Milne’s role in bringing depth to the climate change debate through that period was vital to the tremendous election result for the Greens in 2010. She capitalised on that by proposing the Multi Party Climate Change Committee as a condition of supporting the Gillard government, insisting on experts sitting on the committee, and shepherding through it the best possible result that could have been achieved. She also used the process to increase the understanding of climate change in the community.

While we have, of course, lost the carbon price, the Climate Change Authority and the Clean Energy Finance Corporation remain – and both are Milne’s hard-won achievements. More importantly, the idea that we cannot be serious about climate change without phasing out coal remains and is growing ever stronger. No future government will be able to get away with what Tony Abbott has done, and that is in no small part thanks to Milne’s efforts…….

May 8, 2015 Posted by | AUSTRALIA - NATIONAL, politics | , | Leave a comment

Stop Australian government handing out money to the big polluters

fossil-fuel-industryFifteen billion reasons By Kelly O’Shanassy May 1, 2015

Five bad ideas and five good ideas — what’s your pick?

Every year, our government hands out billions of dollars to big polluting companies through tax breaks and subsidies.

While the rest of the world takes steps to cut pollution, our government lets these giants pollute with abandon. Even worse, it actually pays them to pollute.

Right now, Joe Hockey is busy looking for ways to save the government money. Next week he’ll hand over the Federal Budget.

Five really bad ways to spend public money in the federal budget:

Pay Glencore Xstrata $109 million to pollute.

Pay BHP Billiton $93 million to pollute.

Pay Peabody $58 million to pollute.

Pay Rio Tinto $57 million to pollute.

Pay Anglo American $49 million to pollute.

Cutting handouts to Big Coal and other polluters will save the budget $15 billion.

Fifteen billion goes a long way. Just think of all the ways that money could make Australia a better place.

Five really good ways to spend public money in the federal budget:

  1. Cut pollution with smart rules that make polluters pay and invest in clean energy.
  2. Fund Indigenous rangers to look after country.
  3. Protect the water catchments that provide our drinking water.
  4. Create a threatened species recovery fund.
  5. Formally require governments to consider the environment in decision making.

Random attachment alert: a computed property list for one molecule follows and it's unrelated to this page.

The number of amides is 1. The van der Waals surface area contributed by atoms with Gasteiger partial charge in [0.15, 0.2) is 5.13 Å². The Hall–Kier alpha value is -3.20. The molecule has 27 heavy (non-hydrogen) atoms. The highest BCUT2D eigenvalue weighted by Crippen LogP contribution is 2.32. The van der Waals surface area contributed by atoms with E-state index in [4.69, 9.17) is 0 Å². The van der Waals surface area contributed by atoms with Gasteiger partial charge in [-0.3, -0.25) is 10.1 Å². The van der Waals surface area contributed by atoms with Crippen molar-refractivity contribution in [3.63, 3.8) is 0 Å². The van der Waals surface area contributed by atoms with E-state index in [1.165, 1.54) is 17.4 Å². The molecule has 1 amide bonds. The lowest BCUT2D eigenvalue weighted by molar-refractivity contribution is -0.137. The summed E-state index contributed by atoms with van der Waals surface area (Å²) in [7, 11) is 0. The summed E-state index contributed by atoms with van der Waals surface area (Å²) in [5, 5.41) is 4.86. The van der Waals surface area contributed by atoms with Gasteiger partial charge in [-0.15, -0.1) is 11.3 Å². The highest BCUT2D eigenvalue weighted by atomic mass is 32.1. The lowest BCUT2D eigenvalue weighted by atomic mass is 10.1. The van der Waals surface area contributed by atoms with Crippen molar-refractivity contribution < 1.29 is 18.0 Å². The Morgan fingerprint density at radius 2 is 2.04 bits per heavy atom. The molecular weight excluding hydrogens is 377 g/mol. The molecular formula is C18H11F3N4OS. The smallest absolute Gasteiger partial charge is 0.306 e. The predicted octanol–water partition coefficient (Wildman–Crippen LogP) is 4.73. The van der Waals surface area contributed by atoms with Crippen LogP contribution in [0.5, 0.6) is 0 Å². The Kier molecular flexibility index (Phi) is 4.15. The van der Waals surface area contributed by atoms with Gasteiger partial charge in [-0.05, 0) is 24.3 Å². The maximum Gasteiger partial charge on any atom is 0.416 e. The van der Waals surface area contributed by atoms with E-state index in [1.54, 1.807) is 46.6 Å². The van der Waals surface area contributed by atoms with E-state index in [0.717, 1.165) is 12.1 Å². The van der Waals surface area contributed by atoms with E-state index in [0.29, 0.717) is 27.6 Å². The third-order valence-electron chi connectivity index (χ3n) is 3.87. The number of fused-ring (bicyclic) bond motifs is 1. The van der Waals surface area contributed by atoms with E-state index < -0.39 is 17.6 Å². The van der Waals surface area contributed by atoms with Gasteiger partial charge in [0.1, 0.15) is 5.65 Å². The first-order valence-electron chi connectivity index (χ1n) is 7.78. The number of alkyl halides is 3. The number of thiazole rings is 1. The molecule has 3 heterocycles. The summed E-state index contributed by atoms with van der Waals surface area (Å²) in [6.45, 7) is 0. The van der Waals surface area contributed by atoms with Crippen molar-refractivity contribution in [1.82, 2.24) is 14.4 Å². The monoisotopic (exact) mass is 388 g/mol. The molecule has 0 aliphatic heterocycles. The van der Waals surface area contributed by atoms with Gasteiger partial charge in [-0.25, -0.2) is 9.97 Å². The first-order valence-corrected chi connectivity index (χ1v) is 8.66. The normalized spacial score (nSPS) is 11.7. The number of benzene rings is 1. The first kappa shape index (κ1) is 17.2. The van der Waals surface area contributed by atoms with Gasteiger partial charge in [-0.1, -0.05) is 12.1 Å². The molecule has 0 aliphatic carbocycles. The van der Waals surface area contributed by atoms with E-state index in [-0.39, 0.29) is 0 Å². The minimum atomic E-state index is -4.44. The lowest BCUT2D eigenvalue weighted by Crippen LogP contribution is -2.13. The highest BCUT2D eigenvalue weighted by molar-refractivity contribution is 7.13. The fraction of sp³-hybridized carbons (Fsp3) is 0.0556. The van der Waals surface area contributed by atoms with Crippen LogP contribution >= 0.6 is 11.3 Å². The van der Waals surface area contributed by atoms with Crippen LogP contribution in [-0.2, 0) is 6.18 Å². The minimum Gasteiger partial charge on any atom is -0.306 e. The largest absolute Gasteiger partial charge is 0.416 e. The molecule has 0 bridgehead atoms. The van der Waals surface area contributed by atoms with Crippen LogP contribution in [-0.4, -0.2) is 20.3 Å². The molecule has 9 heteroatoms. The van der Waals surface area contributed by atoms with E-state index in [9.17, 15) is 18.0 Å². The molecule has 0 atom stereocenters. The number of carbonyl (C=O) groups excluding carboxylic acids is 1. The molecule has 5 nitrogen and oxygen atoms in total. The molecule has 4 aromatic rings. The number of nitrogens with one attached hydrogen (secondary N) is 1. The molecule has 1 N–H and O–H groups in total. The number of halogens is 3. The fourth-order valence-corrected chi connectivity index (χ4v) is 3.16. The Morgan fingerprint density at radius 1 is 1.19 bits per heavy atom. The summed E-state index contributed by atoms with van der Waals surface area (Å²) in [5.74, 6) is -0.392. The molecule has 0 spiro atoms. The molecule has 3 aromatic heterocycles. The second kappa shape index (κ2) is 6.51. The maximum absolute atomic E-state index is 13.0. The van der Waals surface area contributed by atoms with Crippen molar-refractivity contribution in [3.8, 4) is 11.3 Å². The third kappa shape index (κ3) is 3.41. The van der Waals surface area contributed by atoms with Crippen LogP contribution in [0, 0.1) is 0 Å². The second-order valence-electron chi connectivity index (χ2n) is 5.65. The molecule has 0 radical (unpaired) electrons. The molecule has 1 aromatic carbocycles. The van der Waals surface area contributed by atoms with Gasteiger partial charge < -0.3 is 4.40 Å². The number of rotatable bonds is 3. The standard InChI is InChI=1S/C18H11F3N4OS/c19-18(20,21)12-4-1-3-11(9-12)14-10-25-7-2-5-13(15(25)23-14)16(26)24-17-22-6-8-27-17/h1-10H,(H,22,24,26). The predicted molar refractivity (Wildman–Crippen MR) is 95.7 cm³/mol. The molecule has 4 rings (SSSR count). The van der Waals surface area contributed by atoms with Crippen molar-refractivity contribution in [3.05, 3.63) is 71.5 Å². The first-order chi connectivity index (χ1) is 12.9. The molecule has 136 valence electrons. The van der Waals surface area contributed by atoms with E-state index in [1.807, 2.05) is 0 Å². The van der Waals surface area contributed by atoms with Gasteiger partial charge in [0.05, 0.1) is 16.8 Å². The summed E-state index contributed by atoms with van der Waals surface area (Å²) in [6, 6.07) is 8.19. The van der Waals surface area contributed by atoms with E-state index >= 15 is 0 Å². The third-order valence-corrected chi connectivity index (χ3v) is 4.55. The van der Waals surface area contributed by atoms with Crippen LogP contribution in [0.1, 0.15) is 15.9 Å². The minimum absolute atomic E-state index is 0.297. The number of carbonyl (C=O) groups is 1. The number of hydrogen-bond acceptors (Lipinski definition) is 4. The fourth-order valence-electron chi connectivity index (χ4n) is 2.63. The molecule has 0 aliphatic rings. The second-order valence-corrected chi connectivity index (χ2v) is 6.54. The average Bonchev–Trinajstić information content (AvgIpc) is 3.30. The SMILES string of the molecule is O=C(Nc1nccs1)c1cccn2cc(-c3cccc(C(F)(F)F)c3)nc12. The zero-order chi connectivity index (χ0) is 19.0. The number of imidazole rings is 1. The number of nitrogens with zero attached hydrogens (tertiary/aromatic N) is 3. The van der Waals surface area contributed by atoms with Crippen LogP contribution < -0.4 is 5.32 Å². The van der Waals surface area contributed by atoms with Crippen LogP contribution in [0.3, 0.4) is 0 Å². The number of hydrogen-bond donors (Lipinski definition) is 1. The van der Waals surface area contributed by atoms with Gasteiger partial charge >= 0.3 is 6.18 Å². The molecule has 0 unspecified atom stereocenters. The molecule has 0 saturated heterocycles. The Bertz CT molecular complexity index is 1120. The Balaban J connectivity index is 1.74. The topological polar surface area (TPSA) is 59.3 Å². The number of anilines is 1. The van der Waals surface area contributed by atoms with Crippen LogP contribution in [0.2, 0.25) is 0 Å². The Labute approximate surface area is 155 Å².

Fifty thousand reasons to speak out and not stay silent at budget time

Our government has a duty of care to protect life. 42,859 people have already signedour petition with one simple message to Treasurer Joe Hockey: Put an end to big polluter handouts. 

Let’s make it 50,000. Will you speak out?

Want all the details?

May 8, 2015 Posted by | ACTION | Leave a comment

Research into the effects of Fukushima radiation on animals in the Pacific Ocean

US university testing animals in Pacific for Fukushima radiation — Photos show bodies riddled with tumors, eyes bleeding, covered in lesions — Some are missing testicles, eyeballs — Skin disintegrating, peeling off, turning yellow — Mammals affected by diseases never seen in species (WARNING: Graphic Pics)

Colorado St. Univ.
, Apr 13, 2015 (emphasis added): CSU partners with Fukushima University to study radiation effects… Many CSU faculty and researchers are contributing to radiation research in Japan… including Thomas Johnson… professor of health physics, who is testing trace radiation samples in seal populations in thenorthern Pacific Ocean, where radiation from the Fukushima disaster was released.

Alaska Marine Science Symposium presentation, Raphaela Stimmelmayr (Dept. of Wildlife Management, North Slope Borough) & Gay Sheffield (Univ.of  Alaska – Fairbanks Marine Advisory Program), 2014:

Incidental Gross Necropsy Findings in Subsistence-Harvested Ice Seals and Walruses

• Reproductive system: adnexal cysts [uterus], uterine and penile melanosis [darkening of skin], cliteromegaly [enlarged clitoris], cryptorchism [testicle(s) absent from scrotum], retained placenta;
• Endocrine system
: thyroid cysts, adrenal nodules;
• Musculoskeletal system: synovial cyst [fluid-filled sacs in spine due to degeneration];
• Integumentary system
: panniculitis [inflammation of fatty tissue], epidermal molt, skin sloughing;
• Respiratory system
: lung tumor, parasitic granulomas [inflammation that forms when immune system is unable to eliminate a substance];
• Digestive system
: microdontia [teeth smaller than normal], chronic interstitial pancreatitis [inflammation of pancreas], hepatic cyst [liver], cholestatic jaundice [yellowing of skin caused by thickening of bile or problems in liver], geophagia [eating dirt], and primary diffuse peritoneal tumor [membrane lining abdomen];